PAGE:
1. Mikael Says:

    Hiya Nick, it’s me, MikO von Mirtos from TWeb!

    First of all, I want to say that you’re doing a great work with your blog. And this series on the Trinity is interesting. It’s not really news to me, mind you, but I do agree it’s very important.

    I hadn’t thought of the Man in Genesis 32 asking for Jacob’s identity as a reflection to his deceiving before Isaac earlier on. Whaddya know…

    Second of all, I’ll leave the Chloe-comments aside – for now. 🙂

    God bless!

  2. Leonhard Says:

    Most of the stories in the old testament about the Hebrew patriarchs portray these people as not all together good people, to say the least. David was a corrupt king amongst many things, Moses grew deluded by the miracles he commanded, and Jacob starts out as a petty deceitful schemer. God in the end uses them out of all the other choices, despite the fact that they are wicked.

    Despite knowing that this is the way of these stories, I have always had troubles understanding the morality Jacob’s dealings with Esau. It seems to teach things I can only identify as vile.

    Already in chapter 26 Jacob is scheming for power. He seems like a man sick with ambition as he asks his brother of his entire birthright to save him from starvation. I assume of course that his brother being famished is supposed to be taking seriously, that is he was dying of hunger. He secures his brothers birthright there, in exchange for a single meal.

    Esau is not a saint in that chapter, he marries two wifes and this created discord and disrupted the harmony of the family, this was a grave problem and it might indicate something about Esau. He might not have been a completely virtuous man, however what Jacob does is worse. Rebekah favors Jacob and together they concoct plans to give Jacob even his fathers dying blessings, which had legal binding power back then, to not speak even of the divine blessings that followed it.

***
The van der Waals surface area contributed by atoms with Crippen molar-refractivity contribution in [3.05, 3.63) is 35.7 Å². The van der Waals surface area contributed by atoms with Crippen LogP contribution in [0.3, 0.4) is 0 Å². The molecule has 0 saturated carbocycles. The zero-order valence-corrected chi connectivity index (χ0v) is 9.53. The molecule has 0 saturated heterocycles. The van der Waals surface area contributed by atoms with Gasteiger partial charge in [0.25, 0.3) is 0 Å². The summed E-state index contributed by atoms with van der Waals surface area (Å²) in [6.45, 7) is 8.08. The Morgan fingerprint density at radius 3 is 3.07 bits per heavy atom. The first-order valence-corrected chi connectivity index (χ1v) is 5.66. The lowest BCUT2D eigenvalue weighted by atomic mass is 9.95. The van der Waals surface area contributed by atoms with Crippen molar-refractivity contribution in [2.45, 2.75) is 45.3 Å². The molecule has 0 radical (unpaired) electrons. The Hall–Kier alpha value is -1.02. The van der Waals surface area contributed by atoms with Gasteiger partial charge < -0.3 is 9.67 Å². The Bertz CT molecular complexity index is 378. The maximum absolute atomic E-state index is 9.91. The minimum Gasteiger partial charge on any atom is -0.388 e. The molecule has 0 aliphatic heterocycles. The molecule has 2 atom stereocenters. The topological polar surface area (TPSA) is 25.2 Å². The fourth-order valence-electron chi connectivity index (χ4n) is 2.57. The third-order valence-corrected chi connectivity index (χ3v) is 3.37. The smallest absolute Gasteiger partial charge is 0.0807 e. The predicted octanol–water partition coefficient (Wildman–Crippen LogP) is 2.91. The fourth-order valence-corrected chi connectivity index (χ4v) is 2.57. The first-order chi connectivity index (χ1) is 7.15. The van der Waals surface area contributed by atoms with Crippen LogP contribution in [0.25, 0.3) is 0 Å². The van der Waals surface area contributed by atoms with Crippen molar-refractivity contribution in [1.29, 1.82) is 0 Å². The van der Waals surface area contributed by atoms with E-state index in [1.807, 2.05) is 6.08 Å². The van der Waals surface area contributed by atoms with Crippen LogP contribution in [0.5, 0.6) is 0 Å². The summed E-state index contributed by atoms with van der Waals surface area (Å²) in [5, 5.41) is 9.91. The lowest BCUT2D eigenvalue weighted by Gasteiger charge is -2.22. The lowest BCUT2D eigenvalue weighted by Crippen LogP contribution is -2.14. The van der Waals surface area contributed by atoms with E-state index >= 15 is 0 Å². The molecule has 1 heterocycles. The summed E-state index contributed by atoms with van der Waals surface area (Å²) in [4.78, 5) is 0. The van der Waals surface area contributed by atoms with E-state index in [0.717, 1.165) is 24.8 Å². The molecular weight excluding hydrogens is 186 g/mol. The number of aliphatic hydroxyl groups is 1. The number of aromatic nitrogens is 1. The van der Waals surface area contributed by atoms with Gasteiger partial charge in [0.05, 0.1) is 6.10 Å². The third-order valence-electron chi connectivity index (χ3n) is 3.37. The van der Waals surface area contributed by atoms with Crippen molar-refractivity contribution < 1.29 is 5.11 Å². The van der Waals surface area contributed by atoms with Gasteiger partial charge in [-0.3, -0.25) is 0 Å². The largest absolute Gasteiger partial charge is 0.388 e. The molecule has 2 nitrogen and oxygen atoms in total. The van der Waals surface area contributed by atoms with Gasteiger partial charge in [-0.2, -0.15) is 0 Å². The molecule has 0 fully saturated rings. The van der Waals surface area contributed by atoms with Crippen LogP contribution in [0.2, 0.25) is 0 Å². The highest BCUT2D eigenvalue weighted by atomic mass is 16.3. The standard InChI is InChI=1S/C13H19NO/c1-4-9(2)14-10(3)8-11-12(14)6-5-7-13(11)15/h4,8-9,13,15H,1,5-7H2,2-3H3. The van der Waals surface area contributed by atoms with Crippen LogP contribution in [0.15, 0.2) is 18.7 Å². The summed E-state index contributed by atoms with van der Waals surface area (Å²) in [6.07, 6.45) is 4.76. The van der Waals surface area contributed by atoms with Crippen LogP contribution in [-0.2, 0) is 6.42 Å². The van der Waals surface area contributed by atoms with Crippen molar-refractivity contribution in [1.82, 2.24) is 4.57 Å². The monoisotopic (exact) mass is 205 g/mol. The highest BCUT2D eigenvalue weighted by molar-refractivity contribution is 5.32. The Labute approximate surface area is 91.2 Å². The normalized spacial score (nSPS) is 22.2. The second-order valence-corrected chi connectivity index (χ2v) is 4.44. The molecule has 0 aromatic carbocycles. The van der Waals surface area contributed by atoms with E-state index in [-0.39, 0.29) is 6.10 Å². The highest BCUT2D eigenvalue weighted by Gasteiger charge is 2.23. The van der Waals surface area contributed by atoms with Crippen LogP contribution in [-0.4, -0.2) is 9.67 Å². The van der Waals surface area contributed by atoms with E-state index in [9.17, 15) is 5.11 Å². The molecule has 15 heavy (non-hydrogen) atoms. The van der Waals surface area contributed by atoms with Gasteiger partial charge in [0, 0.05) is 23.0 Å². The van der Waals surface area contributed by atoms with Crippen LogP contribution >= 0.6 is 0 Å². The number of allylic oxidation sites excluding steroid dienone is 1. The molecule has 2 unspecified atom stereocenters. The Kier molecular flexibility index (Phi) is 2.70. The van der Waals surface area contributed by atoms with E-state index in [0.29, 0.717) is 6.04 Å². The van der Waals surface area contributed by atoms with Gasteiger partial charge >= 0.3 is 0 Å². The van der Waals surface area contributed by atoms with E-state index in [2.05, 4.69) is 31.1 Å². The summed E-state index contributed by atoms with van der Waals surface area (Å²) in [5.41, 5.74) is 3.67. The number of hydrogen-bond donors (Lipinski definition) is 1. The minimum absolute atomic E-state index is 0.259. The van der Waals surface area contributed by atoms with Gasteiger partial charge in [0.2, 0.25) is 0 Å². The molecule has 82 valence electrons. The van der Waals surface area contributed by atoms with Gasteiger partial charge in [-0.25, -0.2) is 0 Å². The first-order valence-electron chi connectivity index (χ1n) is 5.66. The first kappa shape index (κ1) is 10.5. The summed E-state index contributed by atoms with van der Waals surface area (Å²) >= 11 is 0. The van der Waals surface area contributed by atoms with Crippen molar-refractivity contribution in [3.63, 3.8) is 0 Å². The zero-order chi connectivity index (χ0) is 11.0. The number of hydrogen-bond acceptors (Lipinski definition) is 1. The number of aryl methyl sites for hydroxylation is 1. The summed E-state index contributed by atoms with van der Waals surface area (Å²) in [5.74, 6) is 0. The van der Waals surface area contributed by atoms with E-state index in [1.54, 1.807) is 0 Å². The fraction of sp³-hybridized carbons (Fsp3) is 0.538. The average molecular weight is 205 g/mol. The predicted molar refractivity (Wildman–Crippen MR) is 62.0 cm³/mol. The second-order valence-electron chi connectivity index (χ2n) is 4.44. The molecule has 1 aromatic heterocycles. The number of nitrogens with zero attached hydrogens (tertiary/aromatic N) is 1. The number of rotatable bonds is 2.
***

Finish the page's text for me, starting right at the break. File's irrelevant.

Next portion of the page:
Jacob secured the birthright of Esau by using his brothers famine, and then deceives his own father to secure the blessings. The first might be fair if harsh transaction (Esau does after all agree to it), the second is inexcusable. The bible does not specify Esau as morally corrupt, but Jacob certainly is.

    What does he earn from this? Everything! The blessings and power of his family, and the good fortune of God. A place in history, conceivably a high place in the afterlife, in the bosom of Abraham. The girls, the fame, power, potency, promises, pleasure and eternity… by cheating. Admittedly he finally admits he cheated, but he lost nothing for it. He was better off cheating, and then getting right with God.

    Lying, cheating, stealing and maybe even killing is alright, as long as you ask forgiveness afterwards. If you can secure your fathers blessings, and God’s favor by playing tricks, then do it. According to this story you’ll be way better off. Esau.. is a nobody in the bible. Jacob is an icon.

    Is that fair?